Major birdage at Newnans Lake!

From: Rex Rowan <rexrowan@gmail.com>
To: Alachua County birding report

The Patagonia Picnic Table Effect was operating at Newnans Lake today. After hearing about Andy Kratter’s sighting of a Red-throated Loon from the Windsor boat ramp yesterday, several birders descended on the lake (some at Windsor, some at Palm Point), including Lloyd Davis, John Hintermister, and Bryan Tarbox. I hope they will excuse me if I just give a cumulative list of their best finds:

Greater White-fronted Goose 3
Snow Goose 1
Ring-necked Duck 60
Red-breasted Merganser 3
Ruddy Duck 10
Common Loon 21
Horned Grebe 3

Husband-and-wife team Bob Knight and Debbie Segal had the wrong lake, but the right idea, when they took their boat out today. They did pretty well, though. Debbie writes, “Bob and I boated around Lake Lochloosa and Orange Lake today. Orange Lake wasn’t particularly birdy, or at least we didn’t find the birds there, but Lochloosa Lake was impressive. Most exciting was finding a huge flock of Ruddy Ducks, well over 400, at the north central end of the lake. However, the slight chop and boat rocking made it difficult to estimate the number, but the flock extended out into the lake in multiple directions. There were a few Bufflehead and Horned Grebes with the Ruddys. Also a tight group of Common Loons floating together near the group of Ruddies. At the southern end of the lake in amongst the floating hydrilla was a large group of American Coots, over 600. Mixed in with the coots were Pied-billed Grebes, Blue-winged and Green-winged Teal, Northern Shovelers, and Ring-necked Ducks.”

Red-throated Loon at Newnans Lake

From: Rex Rowan <rexrowan@gmail.com>
To: Alachua County birding report

On the morning of Saturday the 15th Andy Kratter was scanning Newnans Lake from the Windsor boat ramp when he spied a Red-throated Loon. He wrote, “Watched for 40 min. Thin bill pointed above horizontal entire time. Whiter face and thinner neck than Common Loon. Nape paler than back. Indistinct contrast between nape and white throat.”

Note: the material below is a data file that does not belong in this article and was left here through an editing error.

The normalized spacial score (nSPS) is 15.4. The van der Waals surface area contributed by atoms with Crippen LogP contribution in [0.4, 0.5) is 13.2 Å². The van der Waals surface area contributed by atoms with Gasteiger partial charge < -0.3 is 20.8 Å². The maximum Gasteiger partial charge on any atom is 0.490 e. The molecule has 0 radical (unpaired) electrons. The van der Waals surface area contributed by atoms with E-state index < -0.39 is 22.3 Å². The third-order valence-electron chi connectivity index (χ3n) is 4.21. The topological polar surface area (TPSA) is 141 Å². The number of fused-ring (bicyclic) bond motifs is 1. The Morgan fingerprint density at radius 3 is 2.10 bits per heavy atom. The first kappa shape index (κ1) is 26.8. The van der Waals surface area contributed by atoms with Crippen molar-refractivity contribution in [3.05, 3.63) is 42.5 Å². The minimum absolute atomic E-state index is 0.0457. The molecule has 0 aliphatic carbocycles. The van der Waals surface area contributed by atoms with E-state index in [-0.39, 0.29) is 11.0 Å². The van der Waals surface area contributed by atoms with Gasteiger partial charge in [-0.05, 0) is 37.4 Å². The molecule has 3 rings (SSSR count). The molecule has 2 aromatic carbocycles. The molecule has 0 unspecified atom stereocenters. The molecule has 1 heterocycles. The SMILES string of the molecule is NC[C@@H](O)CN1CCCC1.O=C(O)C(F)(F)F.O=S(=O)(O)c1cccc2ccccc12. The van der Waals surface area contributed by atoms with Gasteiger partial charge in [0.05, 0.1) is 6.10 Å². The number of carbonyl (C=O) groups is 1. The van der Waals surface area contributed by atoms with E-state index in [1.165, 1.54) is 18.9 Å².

More waterfowl are showing up: Buck Snelson saw a hen Canvasback at the sheetflow restoration area on the 7th, by eleven days a new early record; and Geoff Parks saw the fall’s first Snow Goose along the La Chua Trail on the 9th. On the 14th Barbara Shea and Steve Nesbitt saw an American Wigeon and a flock of Northern Pintails along the La Chua Trail.

More sparrows are showing up too. Adam Kent reported three Henslow’s Sparrows “in the far field” at Gum Root Park on the 12th.

And Gainesville’s favorite migrants, the Sandhill Cranes, are beginning to arrive as well. Barbara Shea and Steve Nesbitt saw “obviously migrating” Sandhills over La Chua on the 14th, and at about 8:30 that same evening Austin Gregg heard a “large flock” flying over his Duck Pond neighborhood.

Matt O’Sulllivan found some excellent birds during a walk along the Cones Dike Trail on the 12th: a Clay-colored Sparrow, a Nashville Warbler, a Least Flycatcher, and a lingering migrant Swainson’s Thrush. He photographed all of them, and you can see the pictures on his Flickr page: https://www.flickr.com/photos/118053703@N02/

Some nice birds have visited Cedar Key during the last week and a half. John Hintermister and Debbie Segal found one Scissor-tailed Flycatcher at the airfield on the 4th, and Pat Burns found a second near downtown on the 9th. Geoff Parks found a Bronzed Cowbird at the park adjoining the beach on the 11th. However I led a Clearwater Audubon field trip to Cedar Key on the 15th and we found none of these birds, though we did see a Reddish Egret roosting in a mangrove near the airfield.

If you’d like to visit the sheetflow restoration area, you’ll be interested in this invitation from Debbie Segal: “GRU has given Alachua Audubon special permission to conduct a birding field trip at the Paynes Prairie Sheetflow Wetland on Saturday, Nov. 22nd at 8 a.m. The Sheetflow Wetland is still undergoing final construction activities and is expected to open on a limited basis sometime in January. Because the area is an active construction site, we are required to adhere to the following: visitors have to stay in a group and cannot venture around on their own, and all visitors are required to sign in and sign a liability release. The field trip attendance will be limited to 40 people. We will divide into three smaller groups and have three field trip leaders. If you are interested in attending this field trip, please confirm with Debbie Segal (debbie.segal@gmail.com) so she can sign you up and send you the liability release and directions to the meeting location. The field trip is estimated to last approximately three hours. Since the gate will be locked while we are on the field trip, it will be difficult to accommodate those who arrive late or need to leave early.